The effect and safety of short-term creatine supplementation on performance of push-ups

Mil Med. 2007 Mar;172(3):312-7. doi: 10.7205/milmed.172.3.312.


The effects of short-term oral creatine (Cr) supplementation on exercise performance and on blood pressure and renal function were assessed. Thirty-five healthy, active duty, U.S. Army volunteers (20 men and 15 women; age, 22-36 years) at Fort Sam Houston, Texas, supplemented their diet for 7 days with 20 g/day of either Cr or taurine (as placebo). There was no significant difference in 2-minute push-up counts between the Cr and taurine groups from before to after supplementation (p = 0.437; power = 0.98). The Cr group demonstrated a significant increase in serum creatinine levels (p < 0.001), compared with the taurine group, and this increase could be misinterpreted as impairment of renal function. No adverse changes in blood pressure, body composition, weight, or serum Cr phosphokinase levels were observed. We conclude that short-term Cr supplementation appears to be safe but does not enhance push-up performance.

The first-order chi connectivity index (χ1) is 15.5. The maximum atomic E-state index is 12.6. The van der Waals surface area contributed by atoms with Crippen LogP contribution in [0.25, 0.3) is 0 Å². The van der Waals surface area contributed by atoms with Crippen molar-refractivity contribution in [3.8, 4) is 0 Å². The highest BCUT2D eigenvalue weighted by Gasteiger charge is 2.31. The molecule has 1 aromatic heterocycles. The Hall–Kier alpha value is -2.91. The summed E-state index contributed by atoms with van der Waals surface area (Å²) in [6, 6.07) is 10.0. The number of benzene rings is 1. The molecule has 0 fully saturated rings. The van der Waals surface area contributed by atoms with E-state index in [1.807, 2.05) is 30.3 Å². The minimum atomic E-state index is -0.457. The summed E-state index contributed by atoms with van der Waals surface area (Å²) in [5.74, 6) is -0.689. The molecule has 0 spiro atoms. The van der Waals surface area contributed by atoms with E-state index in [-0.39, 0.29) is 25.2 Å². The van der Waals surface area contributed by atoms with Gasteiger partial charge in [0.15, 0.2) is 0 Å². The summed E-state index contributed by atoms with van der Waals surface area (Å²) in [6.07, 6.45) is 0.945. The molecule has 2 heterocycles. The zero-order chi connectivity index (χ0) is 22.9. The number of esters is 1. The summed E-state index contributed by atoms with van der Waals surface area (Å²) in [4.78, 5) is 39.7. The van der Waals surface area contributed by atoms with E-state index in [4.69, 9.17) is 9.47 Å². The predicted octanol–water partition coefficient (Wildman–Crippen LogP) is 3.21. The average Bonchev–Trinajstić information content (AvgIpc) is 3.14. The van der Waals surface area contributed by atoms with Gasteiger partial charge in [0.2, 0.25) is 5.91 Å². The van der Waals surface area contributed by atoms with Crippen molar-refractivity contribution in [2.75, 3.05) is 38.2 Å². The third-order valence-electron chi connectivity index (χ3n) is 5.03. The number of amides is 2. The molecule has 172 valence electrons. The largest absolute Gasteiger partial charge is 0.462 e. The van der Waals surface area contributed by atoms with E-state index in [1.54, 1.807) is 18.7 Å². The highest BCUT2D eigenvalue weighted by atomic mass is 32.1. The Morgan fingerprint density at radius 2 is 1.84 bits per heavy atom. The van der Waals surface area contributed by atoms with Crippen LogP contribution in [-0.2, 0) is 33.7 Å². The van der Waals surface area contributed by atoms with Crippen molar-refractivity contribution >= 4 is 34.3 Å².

Publication types

  • Randomized Controlled Trial
  • Research Support, U.S. Gov't, Non-P.H.S.

MeSH terms

  • Adult
  • Body Composition
  • Creatine / administration & dosage
  • Creatine / pharmacology*
  • Dietary Supplements*
  • Double-Blind Method
  • Exercise Tolerance / drug effects*
  • Female
  • Humans
  • Male
  • Muscle Contraction / drug effects*
  • Muscle Fatigue / drug effects
  • Muscle, Skeletal / drug effects*
  • Nutritional Support*
  • Physical Exertion / drug effects
  • Pilot Projects
  • Placebos
  • Time Factors
  • Weight Lifting / physiology*


  • Placebos
  • Creatine